The first semester of Successful Learning Center at Newburgh Orange County Community College came to an end this week. My daughter Sara, a 25 year old adult with special needs—specifically a seizure disorder and learning disability—invited her family & friends to attend her final day of class. The staff hosted an award ceremony on that last day of the semester, and students took turns presenting about what they learned in their class, “Introduction to College Life”.  Throughout the fall, they explored a theme that rang most true to their struggles: “Strong Voices” as they were interested in making their own choices. Much of the class instruction was geared towards developing self-advocacy skills for the students as they navigated their lives with special needs. These students were using a “Strong Voice” to make sure their needs were being met and their preferences were being heard.


Public speaking can be hard on anyone. These fifteen students wrote their own speeches and delivered an exciting collection of essays that spoke about what they learned during the semester.  Their teacher Sherri Capella was very pleased with how much progress each student had made. Many started not knowing any of their classmates, hiding in the back of the class, and hesitant to participate. By the final class, the students were all friends who supported each other, confident that their opinion about what went on in class would be respected and appreciated. Many friendships were evident as the students cheered after each individual speech.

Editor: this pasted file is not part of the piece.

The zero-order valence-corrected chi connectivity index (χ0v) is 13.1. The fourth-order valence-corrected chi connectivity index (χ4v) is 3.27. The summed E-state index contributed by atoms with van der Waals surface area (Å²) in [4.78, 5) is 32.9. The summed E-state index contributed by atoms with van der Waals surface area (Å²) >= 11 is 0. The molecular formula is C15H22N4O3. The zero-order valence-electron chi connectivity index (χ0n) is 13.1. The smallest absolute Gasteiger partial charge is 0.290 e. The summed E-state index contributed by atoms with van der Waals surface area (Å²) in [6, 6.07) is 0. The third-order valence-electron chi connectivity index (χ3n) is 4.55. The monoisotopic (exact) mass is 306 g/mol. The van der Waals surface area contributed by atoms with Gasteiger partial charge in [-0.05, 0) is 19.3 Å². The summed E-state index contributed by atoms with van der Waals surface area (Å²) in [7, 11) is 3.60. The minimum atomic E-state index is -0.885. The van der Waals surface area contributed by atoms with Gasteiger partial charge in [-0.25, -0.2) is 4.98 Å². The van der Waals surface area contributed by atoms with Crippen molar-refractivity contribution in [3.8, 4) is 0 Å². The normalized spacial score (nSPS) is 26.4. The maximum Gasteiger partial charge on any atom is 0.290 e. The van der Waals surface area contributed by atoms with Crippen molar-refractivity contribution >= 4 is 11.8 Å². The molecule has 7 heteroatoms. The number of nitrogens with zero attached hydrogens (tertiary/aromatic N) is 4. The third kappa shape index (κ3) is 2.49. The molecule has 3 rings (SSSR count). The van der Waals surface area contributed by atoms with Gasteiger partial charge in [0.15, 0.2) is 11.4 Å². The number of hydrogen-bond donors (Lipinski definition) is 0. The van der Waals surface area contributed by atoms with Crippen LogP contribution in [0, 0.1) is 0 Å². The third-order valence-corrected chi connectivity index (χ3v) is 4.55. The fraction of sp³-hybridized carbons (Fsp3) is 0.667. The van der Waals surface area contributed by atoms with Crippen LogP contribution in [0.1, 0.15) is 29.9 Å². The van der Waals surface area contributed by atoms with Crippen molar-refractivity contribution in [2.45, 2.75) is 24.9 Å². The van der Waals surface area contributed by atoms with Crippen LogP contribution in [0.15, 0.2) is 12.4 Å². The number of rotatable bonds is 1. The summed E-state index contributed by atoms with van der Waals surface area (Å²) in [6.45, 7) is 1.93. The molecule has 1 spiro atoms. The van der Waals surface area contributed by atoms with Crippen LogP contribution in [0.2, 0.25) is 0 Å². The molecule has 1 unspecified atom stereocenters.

Next semester Successful Learning Center will offer three classes starting January 24, 2014. Sara’s class influenced the selection of Culinary Skills, History of American Cuisine & Photography/Art for the program. During the selection process, we hope she will utilize her newfound “Strong Voice” to tell us which classes she would like to take.

Start talking to your children at an early age about the possibility of going to college.  The more involved they are with their plans about the future, the more willing they will be to try new things and voice their interests. During Sara’s college class, the students developed a plan for next semester, resulting in those new subjects for her and her classmates. This level of empowerment is an important tool for continuing education.  Just because your child has special needs does not mean their educational future ends at 21.

For current high school students with special needs, it is a great time to be transitioning out of high school. There are college programs in Westchester, Rockland and here in Orange for people who are not traditional college students. There are campus opportunities and new “Special needs” college programs to explore throughout the United States.  This is a great chance to help our kids be life-long learners. Check out Successful Learning or email them at